Sunday, May 26, 2024

House committee approves bill that would ban using a phone behind the wheel

by BIZ Magazine

Another measure would allow law enforcement to impound cars involved in illegal drag races

(The Center Square) – Unrelated measures against using a hand-held phone while driving and illegal drag racing were approved by a Louisiana committee in the House of Representatives on Monday.

The Committee on Transportation, Highways and Public Works approved several bills related to driving. The proposal involving drag racing, often called street takeovers, would allow impoundment of vehicles for up to 30 days.

Senate Bill 98, sponsored by Sen. Patrick McMath, R-Covington, would make hand-held use of a phone behind the wheel a secondary offense that could be added to another offense, such as speeding or reckless driving. It couldn’t be used as a motivation for a traffic stop in and of itself.

The bill was reported favorably and will be headed to the House floor for a vote.

McMath told the committee that Alabama, Florida, Oklahoma, Tennessee and North Carolina have similar legislation that makes phone use behind the wheel a secondary offense. Georgia’s bill differs in that it is a primary offense.

SB98, which passed the Senate by a 33-6 vote on April 8, would also make use of a wireless device in a school zone or construction work zone a primary offense that law enforcement could use to pull over a vehicle for a traffic stop.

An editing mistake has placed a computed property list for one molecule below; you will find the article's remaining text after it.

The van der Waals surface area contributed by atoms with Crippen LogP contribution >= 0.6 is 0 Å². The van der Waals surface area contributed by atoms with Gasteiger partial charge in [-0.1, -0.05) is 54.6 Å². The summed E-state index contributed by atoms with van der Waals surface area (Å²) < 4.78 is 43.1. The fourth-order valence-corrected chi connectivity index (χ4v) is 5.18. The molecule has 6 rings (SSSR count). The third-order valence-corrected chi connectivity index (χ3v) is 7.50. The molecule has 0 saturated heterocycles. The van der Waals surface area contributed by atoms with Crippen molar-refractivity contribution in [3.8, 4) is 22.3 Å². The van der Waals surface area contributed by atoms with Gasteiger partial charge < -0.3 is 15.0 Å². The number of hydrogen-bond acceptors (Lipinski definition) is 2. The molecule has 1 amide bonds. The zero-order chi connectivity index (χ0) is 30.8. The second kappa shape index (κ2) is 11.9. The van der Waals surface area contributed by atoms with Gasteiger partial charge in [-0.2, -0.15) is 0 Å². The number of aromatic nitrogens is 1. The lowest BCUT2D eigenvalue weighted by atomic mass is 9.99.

McMath also said his bill consolidates four laws governing use of hand-held devices behind the wheel into one.

Senate Bill 220, sponsored by Sen. Caleb Kleinpeter, R-Port Allen, would allow law enforcement officers to impound vehicles involved in illegal street racing for up to 30 days for evidentiary reasons at the cost of the vehicle owner. The bill passed the Senate unanimously April 9 and the committee reported it favorably with an amendment to put the burden of paying for an impounded rental vehicle to the renter, not the rental car company.

“There are legal race tracks throughout this state and people can participate legally,” Kleinpeter said. “You can search street racing in the news and there are articles every day where this happens and in many incidents, there are people who are injured or even killed. After the Garth Brooks concert in Baton Rouge last year, College Drive was closed off to perform burnouts and races.

“This caused havoc in the city and jeopardized the safety and well-being of the public since law enforcement or emergency vehicles could not reach the area due to the traffic it created. We want to send the message that shutting down streets and causing havoc will not be tolerated.”

Kleinpeter also said he was asked by numerous district attorneys for the power to impound vehicles involved in these events.

The committee also approved Senate Bill 379 by Sen. Blake Miguez that would stop the speed cameras on the Atchafalaya River Basin Bridge on Interstate 10. It was passed by the Senate unanimously on April 9.

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